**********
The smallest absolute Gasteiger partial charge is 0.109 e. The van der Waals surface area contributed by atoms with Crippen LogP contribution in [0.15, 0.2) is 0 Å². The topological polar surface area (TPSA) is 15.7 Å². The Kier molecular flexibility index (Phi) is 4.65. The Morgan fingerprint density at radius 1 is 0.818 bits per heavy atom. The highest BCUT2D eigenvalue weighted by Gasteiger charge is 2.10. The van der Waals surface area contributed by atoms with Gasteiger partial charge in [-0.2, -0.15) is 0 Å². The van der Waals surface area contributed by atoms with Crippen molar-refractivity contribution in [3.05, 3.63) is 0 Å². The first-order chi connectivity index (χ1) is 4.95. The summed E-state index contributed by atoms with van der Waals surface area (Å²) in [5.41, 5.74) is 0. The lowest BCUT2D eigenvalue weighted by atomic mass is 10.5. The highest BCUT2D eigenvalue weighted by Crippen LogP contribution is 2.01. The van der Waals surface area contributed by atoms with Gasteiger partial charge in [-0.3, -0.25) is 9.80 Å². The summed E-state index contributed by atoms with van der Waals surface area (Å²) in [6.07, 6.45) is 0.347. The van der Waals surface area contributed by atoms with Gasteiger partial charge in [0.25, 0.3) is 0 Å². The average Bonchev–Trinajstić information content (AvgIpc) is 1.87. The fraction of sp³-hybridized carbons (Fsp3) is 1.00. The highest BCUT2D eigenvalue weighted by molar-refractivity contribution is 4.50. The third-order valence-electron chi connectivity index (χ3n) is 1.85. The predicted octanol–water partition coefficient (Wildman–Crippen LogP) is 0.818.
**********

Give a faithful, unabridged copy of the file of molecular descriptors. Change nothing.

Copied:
The smallest absolute Gasteiger partial charge is 0.109 e. The van der Waals surface area contributed by atoms with Crippen LogP contribution in [0.15, 0.2) is 0 Å². The topological polar surface area (TPSA) is 15.7 Å². The Kier molecular flexibility index (Phi) is 4.65. The Morgan fingerprint density at radius 1 is 0.818 bits per heavy atom. The highest BCUT2D eigenvalue weighted by Gasteiger charge is 2.10. The van der Waals surface area contributed by atoms with Gasteiger partial charge in [-0.2, -0.15) is 0 Å². The van der Waals surface area contributed by atoms with Crippen molar-refractivity contribution in [3.05, 3.63) is 0 Å². The first-order chi connectivity index (χ1) is 4.95. The summed E-state index contributed by atoms with van der Waals surface area (Å²) in [5.41, 5.74) is 0. The lowest BCUT2D eigenvalue weighted by atomic mass is 10.5. The highest BCUT2D eigenvalue weighted by Crippen LogP contribution is 2.01. The van der Waals surface area contributed by atoms with Gasteiger partial charge in [-0.3, -0.25) is 9.80 Å². The summed E-state index contributed by atoms with van der Waals surface area (Å²) in [6.07, 6.45) is 0.347. The van der Waals surface area contributed by atoms with Gasteiger partial charge in [0.25, 0.3) is 0 Å². The average Bonchev–Trinajstić information content (AvgIpc) is 1.87. The fraction of sp³-hybridized carbons (Fsp3) is 1.00. The highest BCUT2D eigenvalue weighted by molar-refractivity contribution is 4.50. The third-order valence-electron chi connectivity index (χ3n) is 1.85. The predicted octanol–water partition coefficient (Wildman–Crippen LogP) is 0.818.